Where Am I Pointing?

1One of the beautiful things about the Church is all of the different ways it expresses its worship in music around the world, in different cultures, in different denominations, with different instrumentation, and with different opinions about how it should be done. It’s a wonderful expression of the unsearchable greatness of God (Psalm 145:3).

And even though this breadth of worship expressions can make it hard for worship leaders across the spectrum to talk principles and practicalities, I do think there is one question that gets to the heart for all worship leaders, regardless of their culture, denomination, instrumentation, and technique.

That question is: “where am I pointing?

The local worship leader with a team of two musicians (one of whom can’t play in 5 keys). The underground worship leader playing some songs off of her iPod. The mega-church worship leader with five weekend services, three weekly production meetings, two full dress rehearsals, and an all-paid band. The organist who chooses hymns according to the lectionary, and selects anthems for a small but good choir to sing. All very different churches. All with different challenges and responsibilities for their respective worship leader/organist/choir director. But in each of those churches, the person responsible for leading the worship in song has to decide where to point.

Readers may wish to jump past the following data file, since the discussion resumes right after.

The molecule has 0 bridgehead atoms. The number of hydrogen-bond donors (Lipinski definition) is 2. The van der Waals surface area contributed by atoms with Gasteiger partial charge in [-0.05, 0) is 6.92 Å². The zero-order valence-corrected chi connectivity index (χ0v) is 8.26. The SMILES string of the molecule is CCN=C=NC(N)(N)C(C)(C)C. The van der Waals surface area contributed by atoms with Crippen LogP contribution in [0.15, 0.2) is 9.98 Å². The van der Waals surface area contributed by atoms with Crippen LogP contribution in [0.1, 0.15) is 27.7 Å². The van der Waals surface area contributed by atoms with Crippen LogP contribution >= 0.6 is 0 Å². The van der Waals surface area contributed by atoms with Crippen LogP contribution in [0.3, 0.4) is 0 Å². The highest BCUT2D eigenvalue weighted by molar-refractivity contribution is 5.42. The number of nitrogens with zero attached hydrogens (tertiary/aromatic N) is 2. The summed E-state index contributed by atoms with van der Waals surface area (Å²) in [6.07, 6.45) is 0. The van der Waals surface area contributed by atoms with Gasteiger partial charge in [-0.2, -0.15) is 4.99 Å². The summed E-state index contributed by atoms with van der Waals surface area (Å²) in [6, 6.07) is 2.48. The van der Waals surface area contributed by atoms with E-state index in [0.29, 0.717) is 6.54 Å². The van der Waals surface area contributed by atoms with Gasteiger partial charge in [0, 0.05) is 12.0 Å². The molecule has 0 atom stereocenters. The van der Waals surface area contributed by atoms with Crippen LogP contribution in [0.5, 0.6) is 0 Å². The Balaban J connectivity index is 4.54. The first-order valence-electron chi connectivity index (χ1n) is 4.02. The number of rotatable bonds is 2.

And the kicker is that any moving object can only move in the direction it’s pointing. Try walking in multiple directions at once. Try driving on multiple roads at the same time. It’s logistically, physically, and literally impossible. You can only move in one direction at a time. So when a worship leader is planning and leading a service, in whatever context and with whatever style, he can choose to point towards Jesus, or to point away from Jesus. You can’t point away from Jesus and point towards Jesus at the same time. You can’t exalt yourself and exalt Jesus at the same time. It’s impossible.

I’m afraid that some worship leaders across the broad spectrum of worship expressions think it’s possible, permissible, and even preferable to point to themselves, their music, their style, their personality, their instrumentation, their professionalism, their polish, and their performance. There’s a word for this, and it’s called “mission creep“, and it’s what happens when we forget our original mission’s goals and move in other directions.